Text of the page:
Page 4 of 13Globalization and Migration
It is well known that ICTs not only increase the flow of materials, products, and information through communications networks, but also facilitate greater human mobility. This human movement creates challenges for regional economic development, as it is not always clear how the benefits of ICT will remain in a local area or even a nation when they enhance the flow of talented humans away from communities. In some ways, our conception of ICTD is bound in this tension around a future that is "global", enticing people to become more mobile, and at the same time attempting to be an impetus for benefits in local communities. This tension leads to confused planning about the actual results of ICTD initiatives.
Jeb Brugmann (2002) notes that most cities remain victims to four 'strategic flaws" that reduce the capability for sustainable development and these are particularly noticeable when looking at ICTD compared to other development initiatives. First, we tend to focus on the future rather than on strengthening existing capability.
Second, we usually attempt to avoid, rather than to address, our conspicuous institutional and political issues. Third, we tend to forget that our strategic position is also a product of routine practices and incremental decisions rather than somewhere we "choose" to be. And fourth, as a combination of the other three, we tend to treat the market as a measure of development rather than as a tool to enhance well-being.
These suggestions encourage us to look closer at the context of development, particularly in underdeveloped regions, and to unlock the potential for sustainable development in less revolutionary but more effective measures based on existing capacity and capability. In most regions, the rural poor are the most targeted in development programs, and addressing the social and economic issues they face will require interventions in the agricultural economy. The potential for ICT interventions is not so much to allow entry into a new economy, but to enable families to have access to health information and capital and to take better advantage of remittance economies (Richardson 2006, p. 8). As Richardson notes, the end goal of these ICT interventions is not improved agricultural production, but "poverty reduction in the context of improved livelihoods, recognising the clear importance of the rural family as the hub of agricultural production in areas of poverty, and within national economies" (Richardson 2006, p. 9).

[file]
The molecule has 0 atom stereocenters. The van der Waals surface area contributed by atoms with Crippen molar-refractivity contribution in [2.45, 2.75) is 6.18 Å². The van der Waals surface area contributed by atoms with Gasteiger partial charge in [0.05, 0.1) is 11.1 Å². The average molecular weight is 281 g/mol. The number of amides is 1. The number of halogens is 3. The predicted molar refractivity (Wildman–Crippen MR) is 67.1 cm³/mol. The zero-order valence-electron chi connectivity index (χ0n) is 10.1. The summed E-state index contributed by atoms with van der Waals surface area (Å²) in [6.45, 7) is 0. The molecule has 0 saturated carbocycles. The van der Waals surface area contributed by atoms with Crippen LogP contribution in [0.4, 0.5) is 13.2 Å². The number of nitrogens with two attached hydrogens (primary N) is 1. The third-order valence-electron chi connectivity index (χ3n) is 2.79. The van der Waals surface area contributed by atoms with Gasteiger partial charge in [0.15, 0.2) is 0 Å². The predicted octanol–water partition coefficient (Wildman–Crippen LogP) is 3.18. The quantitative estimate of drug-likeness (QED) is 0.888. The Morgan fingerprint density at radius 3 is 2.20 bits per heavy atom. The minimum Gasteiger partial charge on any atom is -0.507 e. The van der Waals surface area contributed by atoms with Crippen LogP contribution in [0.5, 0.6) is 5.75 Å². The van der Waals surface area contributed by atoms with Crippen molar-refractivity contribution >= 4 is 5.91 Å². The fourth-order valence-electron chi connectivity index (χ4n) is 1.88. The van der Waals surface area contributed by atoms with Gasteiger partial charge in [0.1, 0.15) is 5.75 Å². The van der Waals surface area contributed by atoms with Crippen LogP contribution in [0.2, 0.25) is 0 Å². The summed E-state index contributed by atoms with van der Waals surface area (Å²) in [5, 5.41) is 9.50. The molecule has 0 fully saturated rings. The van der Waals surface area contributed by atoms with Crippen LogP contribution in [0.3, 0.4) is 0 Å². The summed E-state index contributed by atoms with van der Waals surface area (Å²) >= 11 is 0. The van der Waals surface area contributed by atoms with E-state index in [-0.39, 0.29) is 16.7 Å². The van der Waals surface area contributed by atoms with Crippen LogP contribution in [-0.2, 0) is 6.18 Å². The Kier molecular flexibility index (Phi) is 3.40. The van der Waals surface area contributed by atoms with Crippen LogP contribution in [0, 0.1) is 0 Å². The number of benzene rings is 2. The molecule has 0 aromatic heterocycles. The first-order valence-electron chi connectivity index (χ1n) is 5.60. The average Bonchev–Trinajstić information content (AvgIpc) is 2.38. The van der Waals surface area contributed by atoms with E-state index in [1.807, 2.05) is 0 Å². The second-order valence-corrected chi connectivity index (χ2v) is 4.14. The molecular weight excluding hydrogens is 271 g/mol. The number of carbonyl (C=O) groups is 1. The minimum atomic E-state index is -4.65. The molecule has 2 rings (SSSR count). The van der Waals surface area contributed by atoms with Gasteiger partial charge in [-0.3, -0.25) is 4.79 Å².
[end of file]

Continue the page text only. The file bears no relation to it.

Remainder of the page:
Ironically, by focusing on the rural family in underdeveloped areas, the degree to which local development involves global issues becomes clear. For example, remittance economies are crucial throughout the Asia Pacific region, and are radically underestimated by analyses that account only for official channels of economic trade. As Seddon et al. (2002) note, the majority of remittances are "informal or illegal" and between 13 and 25 percent of Nepal's Gross Domestic Product (GDP) is attributable to remittances from abroad. As the bulk of the work undertaken by families abroad is service work, the remittance economy relies to a large extent on ICT skills, whether such skills are used directly in employment or as a means of connecting to a wider economic infrastructure in a host community where a migrant worker will travel.
Remittances are a very specific way in which underdeveloped communities make use of global networks, and their often informal nature should not prevent ICTD initiatives from supporting these inward flows of resources. However, supporting such family-led redistribution of resources involves less work on high-level global economy issues such as free-trade agreements that support capital mobility, and more attention to difficult political questions such as labour force mobility within and between countries.